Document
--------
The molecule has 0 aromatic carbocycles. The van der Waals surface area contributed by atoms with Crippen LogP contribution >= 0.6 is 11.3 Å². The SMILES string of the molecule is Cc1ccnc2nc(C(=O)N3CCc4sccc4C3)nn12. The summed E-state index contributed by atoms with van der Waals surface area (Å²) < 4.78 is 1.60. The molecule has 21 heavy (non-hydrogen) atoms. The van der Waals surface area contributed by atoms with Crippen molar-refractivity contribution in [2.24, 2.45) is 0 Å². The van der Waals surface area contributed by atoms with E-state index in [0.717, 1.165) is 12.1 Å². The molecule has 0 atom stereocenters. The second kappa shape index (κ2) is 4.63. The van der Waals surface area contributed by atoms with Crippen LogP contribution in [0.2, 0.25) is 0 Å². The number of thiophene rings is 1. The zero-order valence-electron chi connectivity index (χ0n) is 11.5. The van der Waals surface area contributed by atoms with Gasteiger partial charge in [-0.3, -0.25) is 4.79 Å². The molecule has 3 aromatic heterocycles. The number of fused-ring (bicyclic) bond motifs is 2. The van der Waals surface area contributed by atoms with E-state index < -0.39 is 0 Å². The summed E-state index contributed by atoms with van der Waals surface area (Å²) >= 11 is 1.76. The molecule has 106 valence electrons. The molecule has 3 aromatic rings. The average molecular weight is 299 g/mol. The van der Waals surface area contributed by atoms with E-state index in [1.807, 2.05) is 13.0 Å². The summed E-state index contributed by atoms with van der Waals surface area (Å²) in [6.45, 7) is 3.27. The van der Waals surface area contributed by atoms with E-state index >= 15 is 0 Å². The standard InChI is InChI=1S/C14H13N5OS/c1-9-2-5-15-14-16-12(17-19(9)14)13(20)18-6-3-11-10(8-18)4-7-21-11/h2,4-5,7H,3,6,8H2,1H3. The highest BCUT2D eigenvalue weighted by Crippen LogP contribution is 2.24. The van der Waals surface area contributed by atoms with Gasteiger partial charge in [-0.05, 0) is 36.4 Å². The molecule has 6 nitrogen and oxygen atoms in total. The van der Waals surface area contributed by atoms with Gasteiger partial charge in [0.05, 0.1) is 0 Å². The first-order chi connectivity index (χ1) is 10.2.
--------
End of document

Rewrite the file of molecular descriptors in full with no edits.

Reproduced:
The molecule has 0 aromatic carbocycles. The van der Waals surface area contributed by atoms with Crippen LogP contribution >= 0.6 is 11.3 Å². The SMILES string of the molecule is Cc1ccnc2nc(C(=O)N3CCc4sccc4C3)nn12. The summed E-state index contributed by atoms with van der Waals surface area (Å²) < 4.78 is 1.60. The molecule has 21 heavy (non-hydrogen) atoms. The van der Waals surface area contributed by atoms with Crippen molar-refractivity contribution in [2.24, 2.45) is 0 Å². The van der Waals surface area contributed by atoms with E-state index in [0.717, 1.165) is 12.1 Å². The molecule has 0 atom stereocenters. The second kappa shape index (κ2) is 4.63. The van der Waals surface area contributed by atoms with Crippen LogP contribution in [0.2, 0.25) is 0 Å². The number of thiophene rings is 1. The zero-order valence-electron chi connectivity index (χ0n) is 11.5. The van der Waals surface area contributed by atoms with Gasteiger partial charge in [-0.3, -0.25) is 4.79 Å². The molecule has 3 aromatic heterocycles. The number of fused-ring (bicyclic) bond motifs is 2. The van der Waals surface area contributed by atoms with E-state index < -0.39 is 0 Å². The summed E-state index contributed by atoms with van der Waals surface area (Å²) >= 11 is 1.76. The molecule has 106 valence electrons. The molecule has 3 aromatic rings. The average molecular weight is 299 g/mol. The van der Waals surface area contributed by atoms with E-state index in [1.807, 2.05) is 13.0 Å². The summed E-state index contributed by atoms with van der Waals surface area (Å²) in [6.45, 7) is 3.27. The van der Waals surface area contributed by atoms with E-state index >= 15 is 0 Å². The standard InChI is InChI=1S/C14H13N5OS/c1-9-2-5-15-14-16-12(17-19(9)14)13(20)18-6-3-11-10(8-18)4-7-21-11/h2,4-5,7H,3,6,8H2,1H3. The highest BCUT2D eigenvalue weighted by Crippen LogP contribution is 2.24. The van der Waals surface area contributed by atoms with Gasteiger partial charge in [-0.05, 0) is 36.4 Å². The molecule has 6 nitrogen and oxygen atoms in total. The van der Waals surface area contributed by atoms with Gasteiger partial charge in [0.05, 0.1) is 0 Å². The first-order chi connectivity index (χ1) is 10.2.